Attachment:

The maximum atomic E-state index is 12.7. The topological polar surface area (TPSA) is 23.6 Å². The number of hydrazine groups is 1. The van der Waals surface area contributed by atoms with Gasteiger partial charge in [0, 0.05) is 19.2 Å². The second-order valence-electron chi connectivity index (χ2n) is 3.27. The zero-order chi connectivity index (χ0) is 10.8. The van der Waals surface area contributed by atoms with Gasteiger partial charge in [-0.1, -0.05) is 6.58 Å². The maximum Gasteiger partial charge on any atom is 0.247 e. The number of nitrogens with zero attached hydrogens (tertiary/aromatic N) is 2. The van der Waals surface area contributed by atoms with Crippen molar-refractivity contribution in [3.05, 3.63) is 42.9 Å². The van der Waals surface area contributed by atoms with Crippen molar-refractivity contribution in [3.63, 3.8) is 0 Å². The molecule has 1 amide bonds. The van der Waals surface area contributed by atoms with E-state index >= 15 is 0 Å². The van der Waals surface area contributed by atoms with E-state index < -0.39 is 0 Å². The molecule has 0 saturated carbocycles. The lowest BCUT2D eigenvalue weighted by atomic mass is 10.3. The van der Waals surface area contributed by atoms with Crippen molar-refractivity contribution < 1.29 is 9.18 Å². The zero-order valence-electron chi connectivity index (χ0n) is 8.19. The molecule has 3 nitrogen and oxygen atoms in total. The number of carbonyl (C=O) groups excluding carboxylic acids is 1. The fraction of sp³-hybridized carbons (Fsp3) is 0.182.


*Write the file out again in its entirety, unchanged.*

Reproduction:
The maximum atomic E-state index is 12.7. The topological polar surface area (TPSA) is 23.6 Å². The number of hydrazine groups is 1. The van der Waals surface area contributed by atoms with Gasteiger partial charge in [0, 0.05) is 19.2 Å². The second-order valence-electron chi connectivity index (χ2n) is 3.27. The zero-order chi connectivity index (χ0) is 10.8. The van der Waals surface area contributed by atoms with Gasteiger partial charge in [-0.1, -0.05) is 6.58 Å². The maximum Gasteiger partial charge on any atom is 0.247 e. The number of nitrogens with zero attached hydrogens (tertiary/aromatic N) is 2. The van der Waals surface area contributed by atoms with Crippen molar-refractivity contribution in [3.05, 3.63) is 42.9 Å². The van der Waals surface area contributed by atoms with Crippen molar-refractivity contribution in [3.63, 3.8) is 0 Å². The molecule has 1 amide bonds. The van der Waals surface area contributed by atoms with E-state index >= 15 is 0 Å². The van der Waals surface area contributed by atoms with E-state index < -0.39 is 0 Å². The molecule has 0 saturated carbocycles. The lowest BCUT2D eigenvalue weighted by atomic mass is 10.3. The van der Waals surface area contributed by atoms with Crippen molar-refractivity contribution < 1.29 is 9.18 Å². The zero-order valence-electron chi connectivity index (χ0n) is 8.19. The molecule has 3 nitrogen and oxygen atoms in total. The number of carbonyl (C=O) groups excluding carboxylic acids is 1. The fraction of sp³-hybridized carbons (Fsp3) is 0.182.